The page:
How to Become a Paramedic
While specific requirements vary by state or organization, most prospective paramedics must meet certain criteria to practice, including earning a high school diploma or the equivalent, obtaining CPR certification, and completing a post-secondary emergency medical technology program. These non-degree 1-2-year programs are usually offered through community colleges or technical institutes and culminate in students earning their emergency medical technician (EMT) license.
Aspiring paramedics can then pursue an associate degree that prepares them to administer medication, insert IVs, and resuscitate patients. To enter a paramedical training program, applicants must already be EMT certified. Associate programs typically include courses in physiology, advanced life support techniques, and anatomy. Most states require their paramedics to earn a degree.
Upon completion of their education, paramedics need to earn either state or national certification, depending on location. Some states use their own specific certification exam; however, most accept the exam offered by the National Registry of Emergency Medical Technicians. The national exam includes both a written and practice portion.
Learn more about how to become a paramedic.
How Much Do Paramedics Make?
According to the Bureau of Labor and Statistics (BLS), the average annual salary for a paramedic is $49,500, which translates to $23.80 per hour. There are a variety of factors that impact paramedics' pay, resulting in yearly earnings ranging from $74,200 for the top 10% to $34,420 for the bottom 10%.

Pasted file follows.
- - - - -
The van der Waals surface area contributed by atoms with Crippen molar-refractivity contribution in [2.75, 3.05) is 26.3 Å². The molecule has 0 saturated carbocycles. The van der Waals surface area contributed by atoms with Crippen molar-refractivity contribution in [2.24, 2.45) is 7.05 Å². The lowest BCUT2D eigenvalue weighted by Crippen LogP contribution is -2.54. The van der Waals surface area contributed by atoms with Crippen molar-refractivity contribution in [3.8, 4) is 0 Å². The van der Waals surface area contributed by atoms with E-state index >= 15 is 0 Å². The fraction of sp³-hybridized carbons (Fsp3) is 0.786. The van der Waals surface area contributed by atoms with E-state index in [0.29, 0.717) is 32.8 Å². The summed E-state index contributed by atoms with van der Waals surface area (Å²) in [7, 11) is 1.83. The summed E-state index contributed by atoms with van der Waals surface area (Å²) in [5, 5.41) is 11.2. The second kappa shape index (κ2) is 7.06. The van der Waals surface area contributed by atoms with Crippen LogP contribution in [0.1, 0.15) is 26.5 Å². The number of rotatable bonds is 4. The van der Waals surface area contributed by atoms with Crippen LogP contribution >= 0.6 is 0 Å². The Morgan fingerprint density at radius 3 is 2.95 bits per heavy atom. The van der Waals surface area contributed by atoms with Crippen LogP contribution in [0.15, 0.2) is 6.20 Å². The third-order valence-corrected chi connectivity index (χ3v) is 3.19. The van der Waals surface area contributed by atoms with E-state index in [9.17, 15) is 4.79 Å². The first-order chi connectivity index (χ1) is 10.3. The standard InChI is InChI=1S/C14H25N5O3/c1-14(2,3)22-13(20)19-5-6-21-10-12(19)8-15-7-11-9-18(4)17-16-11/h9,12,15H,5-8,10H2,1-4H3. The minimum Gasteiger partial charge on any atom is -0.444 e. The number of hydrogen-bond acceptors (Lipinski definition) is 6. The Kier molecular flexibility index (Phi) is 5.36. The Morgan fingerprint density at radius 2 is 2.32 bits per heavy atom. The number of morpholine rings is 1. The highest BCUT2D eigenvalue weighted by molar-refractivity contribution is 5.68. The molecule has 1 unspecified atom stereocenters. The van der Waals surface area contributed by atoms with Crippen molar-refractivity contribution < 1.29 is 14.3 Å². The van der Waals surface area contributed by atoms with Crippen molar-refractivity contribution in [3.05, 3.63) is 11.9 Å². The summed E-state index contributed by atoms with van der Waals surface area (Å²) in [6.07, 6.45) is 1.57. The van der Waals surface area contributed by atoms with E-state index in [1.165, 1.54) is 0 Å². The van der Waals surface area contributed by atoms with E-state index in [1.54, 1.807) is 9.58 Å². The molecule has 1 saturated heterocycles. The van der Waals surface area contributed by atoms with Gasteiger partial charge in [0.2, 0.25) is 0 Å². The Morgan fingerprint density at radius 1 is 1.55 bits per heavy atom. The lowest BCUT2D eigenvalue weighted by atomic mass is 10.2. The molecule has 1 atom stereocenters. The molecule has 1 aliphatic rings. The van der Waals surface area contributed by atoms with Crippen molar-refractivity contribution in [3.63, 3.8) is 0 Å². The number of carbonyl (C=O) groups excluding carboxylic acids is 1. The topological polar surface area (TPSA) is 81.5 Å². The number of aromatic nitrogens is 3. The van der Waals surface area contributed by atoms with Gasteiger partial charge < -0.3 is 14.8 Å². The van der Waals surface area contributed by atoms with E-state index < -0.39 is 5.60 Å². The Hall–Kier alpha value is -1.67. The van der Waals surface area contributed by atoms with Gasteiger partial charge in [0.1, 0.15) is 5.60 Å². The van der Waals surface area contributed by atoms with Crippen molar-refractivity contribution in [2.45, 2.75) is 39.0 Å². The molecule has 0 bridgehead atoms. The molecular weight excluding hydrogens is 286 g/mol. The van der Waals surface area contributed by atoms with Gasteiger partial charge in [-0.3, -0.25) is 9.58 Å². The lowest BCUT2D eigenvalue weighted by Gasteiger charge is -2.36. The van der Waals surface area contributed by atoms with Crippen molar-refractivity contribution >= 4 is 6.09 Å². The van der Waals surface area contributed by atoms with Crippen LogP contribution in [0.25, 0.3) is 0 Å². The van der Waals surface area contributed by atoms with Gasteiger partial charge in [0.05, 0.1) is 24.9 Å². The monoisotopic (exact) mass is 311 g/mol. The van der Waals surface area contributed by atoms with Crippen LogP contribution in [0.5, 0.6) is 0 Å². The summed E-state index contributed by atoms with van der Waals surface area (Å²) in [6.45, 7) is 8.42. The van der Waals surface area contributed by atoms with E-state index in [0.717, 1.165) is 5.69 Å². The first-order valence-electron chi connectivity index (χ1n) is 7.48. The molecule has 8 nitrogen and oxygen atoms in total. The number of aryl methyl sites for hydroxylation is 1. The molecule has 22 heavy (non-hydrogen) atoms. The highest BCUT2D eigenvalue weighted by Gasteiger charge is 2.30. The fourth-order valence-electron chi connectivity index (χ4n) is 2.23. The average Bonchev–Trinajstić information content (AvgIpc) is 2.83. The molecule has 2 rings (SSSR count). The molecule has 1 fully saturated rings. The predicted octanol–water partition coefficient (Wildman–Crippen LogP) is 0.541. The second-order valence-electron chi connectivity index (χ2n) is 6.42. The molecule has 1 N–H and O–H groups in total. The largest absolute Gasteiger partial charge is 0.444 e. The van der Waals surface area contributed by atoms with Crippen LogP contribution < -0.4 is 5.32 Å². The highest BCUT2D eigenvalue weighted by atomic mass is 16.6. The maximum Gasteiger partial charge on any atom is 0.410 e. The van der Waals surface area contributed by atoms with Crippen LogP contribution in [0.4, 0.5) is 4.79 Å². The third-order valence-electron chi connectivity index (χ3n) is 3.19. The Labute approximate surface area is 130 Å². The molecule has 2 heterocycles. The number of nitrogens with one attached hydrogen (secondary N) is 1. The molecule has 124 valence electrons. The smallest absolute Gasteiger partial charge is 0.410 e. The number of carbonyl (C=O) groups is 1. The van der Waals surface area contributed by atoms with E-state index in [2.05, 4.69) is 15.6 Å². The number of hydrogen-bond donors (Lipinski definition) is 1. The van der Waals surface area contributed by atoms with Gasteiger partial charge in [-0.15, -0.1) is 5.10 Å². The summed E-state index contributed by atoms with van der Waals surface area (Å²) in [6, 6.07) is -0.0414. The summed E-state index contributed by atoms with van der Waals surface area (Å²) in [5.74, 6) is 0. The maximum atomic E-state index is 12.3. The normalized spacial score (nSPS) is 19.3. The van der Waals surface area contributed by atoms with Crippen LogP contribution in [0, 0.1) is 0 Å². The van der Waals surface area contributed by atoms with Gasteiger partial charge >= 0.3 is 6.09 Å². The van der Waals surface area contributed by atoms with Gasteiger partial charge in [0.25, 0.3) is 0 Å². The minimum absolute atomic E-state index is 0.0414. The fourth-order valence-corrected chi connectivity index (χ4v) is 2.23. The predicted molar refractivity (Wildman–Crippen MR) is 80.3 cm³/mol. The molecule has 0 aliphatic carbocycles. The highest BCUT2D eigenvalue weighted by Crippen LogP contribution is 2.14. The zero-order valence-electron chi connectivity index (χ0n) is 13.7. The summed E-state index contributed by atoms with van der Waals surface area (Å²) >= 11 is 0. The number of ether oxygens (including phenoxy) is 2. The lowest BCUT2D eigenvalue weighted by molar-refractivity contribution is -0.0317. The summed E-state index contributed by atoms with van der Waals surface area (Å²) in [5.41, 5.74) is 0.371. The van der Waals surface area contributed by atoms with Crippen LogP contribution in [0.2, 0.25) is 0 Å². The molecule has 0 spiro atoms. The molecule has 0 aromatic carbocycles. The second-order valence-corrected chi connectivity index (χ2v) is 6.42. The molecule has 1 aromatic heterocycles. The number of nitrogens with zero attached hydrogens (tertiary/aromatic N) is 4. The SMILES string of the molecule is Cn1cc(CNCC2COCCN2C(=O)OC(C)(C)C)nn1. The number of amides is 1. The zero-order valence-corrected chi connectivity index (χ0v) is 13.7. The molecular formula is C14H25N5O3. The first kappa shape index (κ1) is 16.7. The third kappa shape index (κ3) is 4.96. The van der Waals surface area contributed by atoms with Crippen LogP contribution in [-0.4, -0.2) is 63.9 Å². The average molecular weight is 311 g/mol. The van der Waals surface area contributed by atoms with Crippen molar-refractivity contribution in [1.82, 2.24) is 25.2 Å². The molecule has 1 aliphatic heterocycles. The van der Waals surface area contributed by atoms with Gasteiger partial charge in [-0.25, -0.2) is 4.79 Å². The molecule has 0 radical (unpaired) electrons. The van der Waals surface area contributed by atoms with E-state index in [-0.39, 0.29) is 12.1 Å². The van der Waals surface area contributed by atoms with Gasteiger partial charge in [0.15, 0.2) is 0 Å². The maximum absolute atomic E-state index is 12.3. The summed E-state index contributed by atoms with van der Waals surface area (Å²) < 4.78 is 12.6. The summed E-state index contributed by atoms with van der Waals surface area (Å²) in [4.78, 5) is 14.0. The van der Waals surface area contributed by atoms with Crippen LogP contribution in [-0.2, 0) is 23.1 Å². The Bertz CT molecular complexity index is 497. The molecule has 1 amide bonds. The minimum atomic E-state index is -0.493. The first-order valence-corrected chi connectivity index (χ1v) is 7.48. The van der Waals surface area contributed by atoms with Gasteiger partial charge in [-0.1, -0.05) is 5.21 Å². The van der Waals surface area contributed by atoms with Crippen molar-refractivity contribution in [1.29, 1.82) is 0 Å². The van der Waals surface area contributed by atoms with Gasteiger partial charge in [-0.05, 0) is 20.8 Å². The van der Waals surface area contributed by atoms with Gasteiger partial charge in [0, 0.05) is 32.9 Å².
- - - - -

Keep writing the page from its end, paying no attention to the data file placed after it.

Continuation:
The geographic location and practice setting can greatly influence a paramedic's salary. The BLS reports that the top-paying industries for paramedics include nonscheduled air transportation ($79,580), state governments ($70,620), and medical/diagnostic labs ($54,760). Geographically, Washington ($82,810), New Jersey ($71,180), and Washington D.C. ($64,940) make up the top-paying states for paramedics.
Paramedic employment is expected to grow 11% from 2020-2030, which is higher than the 8% average for all other occupations. The BLS anticipates approximately 28,600 job openings annually in that timeframe.
Frequently Asked Questions about Paramedics
What is the first step to becoming a paramedic?
The first step to becoming a paramedic includes earning a high school diploma or equivalent and becoming a certified EMT. Upon earning EMT certification, prospective paramedics can apply to a two-year associate degree program.
What are the highest-paying industries for paramedics?
According to the BLS, the highest-paying industries for paramedics include nonscheduled air transportation ($79,850), state government ($70,620), medical and diagnostic laboratories ($54,760), physicians' offices ($54,690), and chemical manufacturing ($53,310).
Is a paramedic the same as an EMT?
A paramedic is not the same as an EMT. The main difference is their level of education and advanced training. EMTs must complete a training program that results in certification but not a degree. Paramedics, however, must complete a degree program before earning their certification to practice. It is common for many paramedics to work as EMTs before completing their advanced training.
How long is a paramedic program?
Before becoming a paramedic, individuals must earn their EMT certification, which can take 1-2 years, depending upon the program. After earning an EMT certification, prospective paramedics must earn their associate degree, which can take between one and two years. Therefore, the entire process typically takes 2-3 years.